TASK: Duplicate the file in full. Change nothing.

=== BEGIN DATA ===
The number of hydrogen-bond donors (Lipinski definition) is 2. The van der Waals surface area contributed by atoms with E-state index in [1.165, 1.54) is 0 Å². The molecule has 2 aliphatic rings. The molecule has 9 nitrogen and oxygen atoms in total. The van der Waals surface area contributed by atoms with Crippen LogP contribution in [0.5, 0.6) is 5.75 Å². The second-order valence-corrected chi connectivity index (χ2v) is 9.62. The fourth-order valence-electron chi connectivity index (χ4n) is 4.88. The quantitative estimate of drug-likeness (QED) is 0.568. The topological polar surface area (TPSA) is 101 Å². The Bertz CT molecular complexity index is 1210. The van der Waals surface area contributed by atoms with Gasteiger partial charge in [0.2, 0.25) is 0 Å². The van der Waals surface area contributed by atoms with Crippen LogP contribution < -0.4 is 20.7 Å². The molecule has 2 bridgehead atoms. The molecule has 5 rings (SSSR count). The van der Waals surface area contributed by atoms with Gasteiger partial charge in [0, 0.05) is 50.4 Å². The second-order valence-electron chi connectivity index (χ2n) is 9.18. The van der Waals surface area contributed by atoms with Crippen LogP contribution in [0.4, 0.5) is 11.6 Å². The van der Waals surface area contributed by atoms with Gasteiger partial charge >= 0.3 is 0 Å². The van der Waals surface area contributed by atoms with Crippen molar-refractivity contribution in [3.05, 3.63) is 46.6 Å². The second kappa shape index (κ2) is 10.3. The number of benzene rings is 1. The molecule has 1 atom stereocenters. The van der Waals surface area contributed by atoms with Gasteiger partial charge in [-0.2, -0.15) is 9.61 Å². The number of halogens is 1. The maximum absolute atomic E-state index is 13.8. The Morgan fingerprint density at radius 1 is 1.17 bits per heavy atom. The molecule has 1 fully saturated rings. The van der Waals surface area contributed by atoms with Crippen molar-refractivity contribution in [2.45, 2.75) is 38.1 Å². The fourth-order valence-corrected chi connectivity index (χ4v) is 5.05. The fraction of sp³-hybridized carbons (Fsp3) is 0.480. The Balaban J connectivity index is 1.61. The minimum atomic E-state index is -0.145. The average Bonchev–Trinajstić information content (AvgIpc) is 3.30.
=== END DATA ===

The number of hydrogen-bond donors (Lipinski definition) is 2. The van der Waals surface area contributed by atoms with E-state index in [1.165, 1.54) is 0 Å². The molecule has 2 aliphatic rings. The molecule has 9 nitrogen and oxygen atoms in total. The van der Waals surface area contributed by atoms with Crippen LogP contribution in [0.5, 0.6) is 5.75 Å². The second-order valence-corrected chi connectivity index (χ2v) is 9.62. The fourth-order valence-electron chi connectivity index (χ4n) is 4.88. The quantitative estimate of drug-likeness (QED) is 0.568. The topological polar surface area (TPSA) is 101 Å². The Bertz CT molecular complexity index is 1210. The van der Waals surface area contributed by atoms with Gasteiger partial charge in [0.2, 0.25) is 0 Å². The van der Waals surface area contributed by atoms with Crippen LogP contribution < -0.4 is 20.7 Å². The molecule has 2 bridgehead atoms. The molecule has 5 rings (SSSR count). The van der Waals surface area contributed by atoms with Gasteiger partial charge in [0, 0.05) is 50.4 Å². The second-order valence-electron chi connectivity index (χ2n) is 9.18. The van der Waals surface area contributed by atoms with Crippen LogP contribution in [0.4, 0.5) is 11.6 Å². The van der Waals surface area contributed by atoms with Gasteiger partial charge >= 0.3 is 0 Å². The van der Waals surface area contributed by atoms with Crippen molar-refractivity contribution in [3.05, 3.63) is 46.6 Å². The second kappa shape index (κ2) is 10.3. The number of benzene rings is 1. The molecule has 1 atom stereocenters. The van der Waals surface area contributed by atoms with Gasteiger partial charge in [-0.2, -0.15) is 9.61 Å². The number of halogens is 1. The maximum absolute atomic E-state index is 13.8. The Morgan fingerprint density at radius 1 is 1.17 bits per heavy atom. The molecule has 1 fully saturated rings. The van der Waals surface area contributed by atoms with Crippen molar-refractivity contribution in [2.45, 2.75) is 38.1 Å². The fourth-order valence-corrected chi connectivity index (χ4v) is 5.05. The fraction of sp³-hybridized carbons (Fsp3) is 0.480. The Balaban J connectivity index is 1.61. The minimum atomic E-state index is -0.145. The average Bonchev–Trinajstić information content (AvgIpc) is 3.30.